Each of these assumptions were false:
1) War-mongering bureaucrats and military high commanders had pressured their Emperor Franz Joseph into the war partially out of fear that Austria-Hungary might seem week in the eyes of neighboring countries. One of the ironies of WWI is that while Austria-Hungary hoped to use the conflict to demonstrate their strength, it instead exposed that they were, indeed, weak and decayed (especially their military, which was quite un-modernized).
2) The Germans had indeed taken a fearful toll on the Russian, but with respect to the massive size of the total Russian army, there was still far and away more than enough troop strength left to meet the Austro-Hungarian advance.
3) Far from allowing the Galician front to remain quiet, the Russians saw the Austro-Hungarian Polish campaign as an opportunity to strike where the Austro-Hungarians must surely be weakened.

(Image via “A Diary of the Great War“)

Though in many ways the resulting battle of Limanowa (December 1-13 1914) was inconclusive, resulting mostly in huge casualty lists (42,000 dead Russians and Austro-Hungarians), the battle was also a huge defeat for the Austro-Hungarians in the sense that they had once again failed to accomplish what they had set out to do in their military campaigns. Though this was in large part the fault of Austrian military leader Conrad von Hötzendorf, who continuously instigated woefully over-ambitious military campaigns, it was also the result of another in a steady stream of poor military performances by the Austro-Hungarian forces.

Victory in WWI would often depend upon assessing and adapting to poor conditions, both strategically and tactically, and there was no nation more traditionally entrenched in 1914 than Austria-Hungary.

For more on the battle of Limanowa, the blog Ars Bellica wrote a fabulous description.


After Landing at Fao and taking the old fortress of Basra, the British planned their next move to secure the oil fields of Abadan. The decided to move further inland.

Meanwhile, the Ottomans had only retreated strategically, and built themselves a defensive position at Qurna, where the Tigris and Euphrates rivers meet. The move made sense because the British would have to cross one or both of the rivers, and by controlling their meeting point, the Ottomans forced either a battle on their terms or a long detour by the British.

Upon their arrival near Qurna, the British forces mustered about 2,100 men, and the Ottomans about 1,000.

The British successfuly stormed the Ottoman defenses, but found that they lacked a means to cross the river which the Ottomans holding the other bank as well, and retreated. After reorganizing, they stormed the same Ottoman defenses (the Ottomans had re-occupied them) and again drove them off only admit again that they could not find a way to cross the river.

Finally, a detachment was sent Further upstream to cross the river than thus descend upon the Ottomans from the rear. Now beset on all sides, the Ottomans eventually surrendered.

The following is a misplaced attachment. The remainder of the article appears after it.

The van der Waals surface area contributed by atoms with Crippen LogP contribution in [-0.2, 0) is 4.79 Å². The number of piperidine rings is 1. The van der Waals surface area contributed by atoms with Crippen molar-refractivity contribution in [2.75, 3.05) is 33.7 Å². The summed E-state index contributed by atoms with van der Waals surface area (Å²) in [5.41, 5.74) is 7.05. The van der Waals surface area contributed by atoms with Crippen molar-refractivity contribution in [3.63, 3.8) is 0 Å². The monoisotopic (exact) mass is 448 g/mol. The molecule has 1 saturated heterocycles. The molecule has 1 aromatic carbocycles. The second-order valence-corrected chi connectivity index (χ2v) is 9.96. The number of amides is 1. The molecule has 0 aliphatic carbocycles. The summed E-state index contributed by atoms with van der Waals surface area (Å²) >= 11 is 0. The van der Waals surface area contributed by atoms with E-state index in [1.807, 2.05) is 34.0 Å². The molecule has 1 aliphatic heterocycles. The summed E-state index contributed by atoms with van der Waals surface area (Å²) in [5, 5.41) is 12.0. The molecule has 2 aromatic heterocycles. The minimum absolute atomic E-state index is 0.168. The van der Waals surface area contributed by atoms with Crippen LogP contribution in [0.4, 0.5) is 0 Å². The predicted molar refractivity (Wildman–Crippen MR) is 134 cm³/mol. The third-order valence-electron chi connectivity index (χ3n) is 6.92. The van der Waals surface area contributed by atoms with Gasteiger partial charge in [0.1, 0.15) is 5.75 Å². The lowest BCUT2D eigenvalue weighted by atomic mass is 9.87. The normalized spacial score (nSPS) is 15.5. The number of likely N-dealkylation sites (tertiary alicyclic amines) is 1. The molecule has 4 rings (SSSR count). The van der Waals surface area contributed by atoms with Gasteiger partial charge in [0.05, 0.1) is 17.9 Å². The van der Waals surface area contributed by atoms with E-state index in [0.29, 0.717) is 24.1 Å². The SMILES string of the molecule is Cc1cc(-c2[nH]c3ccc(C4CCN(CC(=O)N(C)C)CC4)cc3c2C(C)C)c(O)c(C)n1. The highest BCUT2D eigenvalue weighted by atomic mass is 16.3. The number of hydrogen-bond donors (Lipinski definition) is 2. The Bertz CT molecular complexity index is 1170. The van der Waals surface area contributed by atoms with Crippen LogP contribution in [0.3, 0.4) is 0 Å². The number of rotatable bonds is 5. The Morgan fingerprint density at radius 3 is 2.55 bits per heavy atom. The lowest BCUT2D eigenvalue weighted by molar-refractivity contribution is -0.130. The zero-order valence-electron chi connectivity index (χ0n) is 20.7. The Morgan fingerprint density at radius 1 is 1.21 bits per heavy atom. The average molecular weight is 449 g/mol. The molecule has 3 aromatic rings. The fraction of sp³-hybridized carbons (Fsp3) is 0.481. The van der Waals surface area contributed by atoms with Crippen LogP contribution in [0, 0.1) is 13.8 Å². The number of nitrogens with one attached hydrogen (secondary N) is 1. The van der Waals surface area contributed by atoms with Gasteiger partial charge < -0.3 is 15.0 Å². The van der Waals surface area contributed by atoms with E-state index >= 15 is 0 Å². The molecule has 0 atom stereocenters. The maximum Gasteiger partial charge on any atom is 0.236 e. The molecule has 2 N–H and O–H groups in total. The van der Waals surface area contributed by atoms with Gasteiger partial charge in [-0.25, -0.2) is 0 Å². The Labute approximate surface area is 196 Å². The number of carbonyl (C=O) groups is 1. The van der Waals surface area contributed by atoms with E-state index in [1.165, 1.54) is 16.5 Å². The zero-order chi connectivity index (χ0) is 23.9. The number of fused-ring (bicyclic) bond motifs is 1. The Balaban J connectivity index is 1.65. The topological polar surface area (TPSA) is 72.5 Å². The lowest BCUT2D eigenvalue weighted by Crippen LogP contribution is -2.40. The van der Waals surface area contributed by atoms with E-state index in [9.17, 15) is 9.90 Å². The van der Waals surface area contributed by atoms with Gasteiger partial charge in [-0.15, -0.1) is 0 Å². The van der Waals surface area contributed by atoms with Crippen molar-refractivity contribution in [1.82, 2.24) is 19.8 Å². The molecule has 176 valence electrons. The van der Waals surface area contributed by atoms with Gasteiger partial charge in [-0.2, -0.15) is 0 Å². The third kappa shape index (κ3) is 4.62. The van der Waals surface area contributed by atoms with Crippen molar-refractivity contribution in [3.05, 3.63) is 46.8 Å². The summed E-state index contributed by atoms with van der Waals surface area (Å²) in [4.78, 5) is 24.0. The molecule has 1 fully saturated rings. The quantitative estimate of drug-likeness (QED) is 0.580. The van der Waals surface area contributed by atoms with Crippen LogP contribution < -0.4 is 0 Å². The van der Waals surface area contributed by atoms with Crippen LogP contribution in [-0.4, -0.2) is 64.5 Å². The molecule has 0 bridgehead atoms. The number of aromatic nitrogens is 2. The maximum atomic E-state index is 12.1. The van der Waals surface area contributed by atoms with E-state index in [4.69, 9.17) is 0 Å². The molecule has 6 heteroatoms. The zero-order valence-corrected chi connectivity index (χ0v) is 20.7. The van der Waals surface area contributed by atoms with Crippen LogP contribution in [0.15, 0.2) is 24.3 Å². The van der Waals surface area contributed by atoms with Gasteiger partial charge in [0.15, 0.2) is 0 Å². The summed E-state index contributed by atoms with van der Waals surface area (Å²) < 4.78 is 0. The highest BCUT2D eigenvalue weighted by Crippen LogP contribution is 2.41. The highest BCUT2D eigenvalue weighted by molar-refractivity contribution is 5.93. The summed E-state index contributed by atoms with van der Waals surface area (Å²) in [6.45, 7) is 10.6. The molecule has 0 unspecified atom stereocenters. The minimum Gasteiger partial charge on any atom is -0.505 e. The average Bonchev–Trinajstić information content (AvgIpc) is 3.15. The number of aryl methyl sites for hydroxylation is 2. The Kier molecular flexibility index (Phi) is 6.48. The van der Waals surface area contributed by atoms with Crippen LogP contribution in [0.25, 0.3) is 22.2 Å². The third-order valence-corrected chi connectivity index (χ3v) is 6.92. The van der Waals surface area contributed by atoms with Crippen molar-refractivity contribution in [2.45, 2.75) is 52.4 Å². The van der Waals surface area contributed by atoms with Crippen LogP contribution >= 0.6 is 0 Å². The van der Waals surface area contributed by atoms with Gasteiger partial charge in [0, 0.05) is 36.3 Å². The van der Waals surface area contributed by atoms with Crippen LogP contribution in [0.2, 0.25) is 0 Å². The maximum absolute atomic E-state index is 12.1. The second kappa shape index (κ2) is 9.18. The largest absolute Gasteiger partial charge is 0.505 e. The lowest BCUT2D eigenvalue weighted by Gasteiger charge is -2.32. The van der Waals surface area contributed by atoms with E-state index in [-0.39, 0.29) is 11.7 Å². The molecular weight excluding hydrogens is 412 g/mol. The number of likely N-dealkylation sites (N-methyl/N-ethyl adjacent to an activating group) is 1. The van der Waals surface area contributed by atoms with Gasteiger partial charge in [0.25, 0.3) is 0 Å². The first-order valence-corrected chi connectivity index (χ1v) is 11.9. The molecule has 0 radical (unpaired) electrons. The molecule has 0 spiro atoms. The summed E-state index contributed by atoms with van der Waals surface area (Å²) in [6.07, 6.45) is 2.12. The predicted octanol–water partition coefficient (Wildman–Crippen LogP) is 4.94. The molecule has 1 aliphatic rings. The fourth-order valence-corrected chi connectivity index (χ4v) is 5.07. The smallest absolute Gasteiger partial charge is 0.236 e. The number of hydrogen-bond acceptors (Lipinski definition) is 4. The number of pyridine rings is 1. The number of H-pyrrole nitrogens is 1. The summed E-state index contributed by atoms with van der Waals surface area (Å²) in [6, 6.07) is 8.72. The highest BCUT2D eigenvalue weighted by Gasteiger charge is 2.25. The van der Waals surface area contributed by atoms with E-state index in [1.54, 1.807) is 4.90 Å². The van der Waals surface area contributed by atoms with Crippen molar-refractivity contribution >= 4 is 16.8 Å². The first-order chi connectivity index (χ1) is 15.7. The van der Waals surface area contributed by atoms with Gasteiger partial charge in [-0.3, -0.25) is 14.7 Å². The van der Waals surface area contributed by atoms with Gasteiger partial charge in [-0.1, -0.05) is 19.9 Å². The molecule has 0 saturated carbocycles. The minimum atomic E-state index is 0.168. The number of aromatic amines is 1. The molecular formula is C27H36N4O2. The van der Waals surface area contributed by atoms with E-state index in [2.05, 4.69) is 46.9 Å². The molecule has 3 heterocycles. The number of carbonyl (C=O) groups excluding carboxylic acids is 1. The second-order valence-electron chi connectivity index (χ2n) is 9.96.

Germany, like other major European powers of the time, had many colonial holdings across the globe. When war broke out in mid 1914, a squadron of German warships, led by admiral Maximilian von Spee, found itself in position to defend its holdings in the far east. Nevertheless, neither Spee nor his officers believed that they had a realistic chance of successfully defending German interests in the area, especially after Japan’s entry into the war as another of their enemies . . . together, the Japanese and the British represented a naval power too great to hope to overcome.

The only other alternative was to head home. The cruiser Emden was detached for independent raiding in the Indian Ocean, and it was intended that she would eventually attempt to head back to Germany by going around Africa. Successful at the Battle of Penang on late October (sinking the Russian cruiser Zhemchug and the French destroyer Mousquet), the Emden commenced a raid on the Cocos Islands (NW of Australia), even attempting to land a contingent of troops in order to sabotage British facilities there. The Australian cruiser Sydney caught up with the Emden here, however, forcing the German cruiser to run aground (and out of the war) on November 9.

Meanwhile, Spee and the van of his squadron had been travelling the opposite way around the globe.

Making his way to the Western coast of South America, he surprised a contingent of British warships at the Battle of Coronel on November 1, sinking the cruisers Good Hope and Monmouth. He had, however, spent more than half of his ships’ supply of ammunition, an irreplaceable resource until he got back to a German port. Spee continued around Cape Horn, raided British merchants for coal, and finally proposed a raid on the Falkland islands on his way back to Germany. Though most of his officers opposed the idea, being intent to return to Germany as fast as possible, Spee decided to go on with the raid.